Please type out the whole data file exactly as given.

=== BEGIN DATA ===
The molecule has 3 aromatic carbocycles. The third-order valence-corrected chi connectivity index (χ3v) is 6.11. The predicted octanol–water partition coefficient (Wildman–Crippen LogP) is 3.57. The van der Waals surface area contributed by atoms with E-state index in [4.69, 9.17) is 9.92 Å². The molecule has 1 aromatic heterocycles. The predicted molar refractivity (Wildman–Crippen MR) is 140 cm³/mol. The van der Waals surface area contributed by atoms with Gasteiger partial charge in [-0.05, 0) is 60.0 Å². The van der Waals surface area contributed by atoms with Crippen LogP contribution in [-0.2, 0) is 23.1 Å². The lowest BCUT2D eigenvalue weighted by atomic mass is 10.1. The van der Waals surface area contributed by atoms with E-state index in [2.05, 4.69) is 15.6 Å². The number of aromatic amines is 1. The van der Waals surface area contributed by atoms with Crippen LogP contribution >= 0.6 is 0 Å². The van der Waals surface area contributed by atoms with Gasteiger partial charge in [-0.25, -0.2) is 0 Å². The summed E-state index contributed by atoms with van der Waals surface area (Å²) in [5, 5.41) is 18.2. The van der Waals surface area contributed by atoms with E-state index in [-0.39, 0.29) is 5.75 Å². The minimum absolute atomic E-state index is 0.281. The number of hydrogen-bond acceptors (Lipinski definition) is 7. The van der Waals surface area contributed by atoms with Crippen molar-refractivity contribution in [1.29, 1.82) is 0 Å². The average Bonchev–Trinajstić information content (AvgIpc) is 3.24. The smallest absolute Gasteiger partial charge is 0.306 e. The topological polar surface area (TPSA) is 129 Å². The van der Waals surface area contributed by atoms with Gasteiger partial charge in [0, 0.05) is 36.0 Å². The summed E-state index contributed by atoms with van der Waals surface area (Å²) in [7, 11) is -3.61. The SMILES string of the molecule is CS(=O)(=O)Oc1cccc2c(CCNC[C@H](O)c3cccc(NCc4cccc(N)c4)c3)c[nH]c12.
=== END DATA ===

The molecule has 3 aromatic carbocycles. The third-order valence-corrected chi connectivity index (χ3v) is 6.11. The predicted octanol–water partition coefficient (Wildman–Crippen LogP) is 3.57. The van der Waals surface area contributed by atoms with E-state index in [4.69, 9.17) is 9.92 Å². The molecule has 1 aromatic heterocycles. The predicted molar refractivity (Wildman–Crippen MR) is 140 cm³/mol. The van der Waals surface area contributed by atoms with Gasteiger partial charge in [-0.05, 0) is 60.0 Å². The van der Waals surface area contributed by atoms with Crippen LogP contribution in [-0.2, 0) is 23.1 Å². The lowest BCUT2D eigenvalue weighted by atomic mass is 10.1. The van der Waals surface area contributed by atoms with E-state index in [2.05, 4.69) is 15.6 Å². The number of aromatic amines is 1. The van der Waals surface area contributed by atoms with Crippen LogP contribution >= 0.6 is 0 Å². The van der Waals surface area contributed by atoms with Gasteiger partial charge in [-0.25, -0.2) is 0 Å². The summed E-state index contributed by atoms with van der Waals surface area (Å²) in [5, 5.41) is 18.2. The van der Waals surface area contributed by atoms with E-state index in [-0.39, 0.29) is 5.75 Å². The minimum absolute atomic E-state index is 0.281. The number of hydrogen-bond acceptors (Lipinski definition) is 7. The van der Waals surface area contributed by atoms with Crippen molar-refractivity contribution in [1.29, 1.82) is 0 Å². The average Bonchev–Trinajstić information content (AvgIpc) is 3.24. The smallest absolute Gasteiger partial charge is 0.306 e. The topological polar surface area (TPSA) is 129 Å². The van der Waals surface area contributed by atoms with Gasteiger partial charge in [0, 0.05) is 36.0 Å². The summed E-state index contributed by atoms with van der Waals surface area (Å²) in [7, 11) is -3.61. The SMILES string of the molecule is CS(=O)(=O)Oc1cccc2c(CCNC[C@H](O)c3cccc(NCc4cccc(N)c4)c3)c[nH]c12.